The Reading Doctor: set in a restaurant
Kia ora and welcome to the Reading Doctor! Each week, literary critic and devoted reader Dr Louise recommends books to us on a particular theme, or responds to reader questions. Send us your questions for her by emailing: firstname.lastname@example.org
This week, our Reading Doctor explores the world of the fictional restaurant.
For some, much of the pleasure in dining out lies in observing, even eavesdropping on, those dining around you. A memorable birthday dinner for me involved a break-up happening in real-time at the adjacent table. Brushing up against other lives, chance encounters with complete strangers, provide rich fodder for novelists.
- Miles runs the Empire Grill in the small town of Empire Falls, Maine, in the novel by Richard Russo, and hopes one day to own it, even if in the meantime his wife has run off with his worst customer.
- Two women in the present reminisce about 1930s Alabama and the Fried Green Tomatoes at the Whistle Stop Café, in the folksy and very charming novel by Fannie Flagg.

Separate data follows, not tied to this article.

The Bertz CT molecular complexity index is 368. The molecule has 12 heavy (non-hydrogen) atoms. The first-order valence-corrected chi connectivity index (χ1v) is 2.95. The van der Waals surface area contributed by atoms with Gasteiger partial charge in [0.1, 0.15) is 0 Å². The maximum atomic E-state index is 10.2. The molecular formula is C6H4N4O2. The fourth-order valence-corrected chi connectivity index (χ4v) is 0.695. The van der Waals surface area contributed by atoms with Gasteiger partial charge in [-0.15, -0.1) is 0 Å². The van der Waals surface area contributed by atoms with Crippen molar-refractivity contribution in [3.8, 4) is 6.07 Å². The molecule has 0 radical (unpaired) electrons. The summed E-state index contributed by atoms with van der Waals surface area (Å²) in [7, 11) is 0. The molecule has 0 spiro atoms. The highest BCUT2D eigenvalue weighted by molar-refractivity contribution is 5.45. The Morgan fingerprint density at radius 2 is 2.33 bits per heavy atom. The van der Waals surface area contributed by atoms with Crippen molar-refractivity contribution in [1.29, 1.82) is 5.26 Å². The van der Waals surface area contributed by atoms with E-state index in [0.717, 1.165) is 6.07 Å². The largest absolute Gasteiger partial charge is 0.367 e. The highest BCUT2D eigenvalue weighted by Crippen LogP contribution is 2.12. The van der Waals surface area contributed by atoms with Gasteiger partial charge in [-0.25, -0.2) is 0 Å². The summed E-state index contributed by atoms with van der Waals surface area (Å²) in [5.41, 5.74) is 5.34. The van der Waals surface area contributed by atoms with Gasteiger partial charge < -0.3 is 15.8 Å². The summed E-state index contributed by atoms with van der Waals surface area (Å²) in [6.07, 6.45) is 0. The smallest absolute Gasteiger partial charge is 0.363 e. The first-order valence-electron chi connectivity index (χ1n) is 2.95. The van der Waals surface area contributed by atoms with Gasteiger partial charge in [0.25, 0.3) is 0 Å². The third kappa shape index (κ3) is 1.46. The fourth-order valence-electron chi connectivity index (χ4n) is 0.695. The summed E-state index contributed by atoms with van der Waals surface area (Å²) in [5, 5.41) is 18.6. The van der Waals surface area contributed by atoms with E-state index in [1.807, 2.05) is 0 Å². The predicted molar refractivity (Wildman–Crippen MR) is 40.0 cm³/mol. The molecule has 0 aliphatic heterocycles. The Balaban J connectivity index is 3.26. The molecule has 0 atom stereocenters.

- Arthur Dent and his odd band of companions hurtle through space, trying to avoid annihilation at the hands of the warlike Vogons, heading towards The Restaurant at the End of the Universe, in Douglas Adams’ cult classic.
- A Japanese manga series by Aloha Higa centres on Shirokuma Café (translated as Polar Bear Café), where a group of animals mingle with humans at a café run by a Canadian polar bear and serving only organic food and drink.
- In The World at Night by Alan Furst, a film producer takes on espionage work for the British during the German occupation of Paris, when characters converge at the Brasserie Heininger.
- The Try Pots is renowned in Herman Melvilles’ Moby Dick as “one of the best kept hotels in all Nantucket”, most famous for its chowder: “Fishiest of all fishy places was the Try Pots, which well deserved its name; for the pots there were always boiling chowders. Chowder for breakfast, and chowder for dinner, and chowder for supper, till you began to look for fish-bones coming through your clothes.”
- Harry Potter and his Hogwarts fellows meet and eat at The Three Broomsticks in J K Rowling’s Harry Potter series
- O’Connell’s Poolroom, in White Teeth by Zadie Smith, is a place in which diverse cultures, opinions and histories meet and clash, offering a place of stable and common ground which creates an urban family.
- Carl Nixon’s prize-winning short stories are brought together in his first collection, Fish ‘n’ Chip Shop Song and Other Stories, evoking both the South Island landscape and Aotearoa’s urban jungle.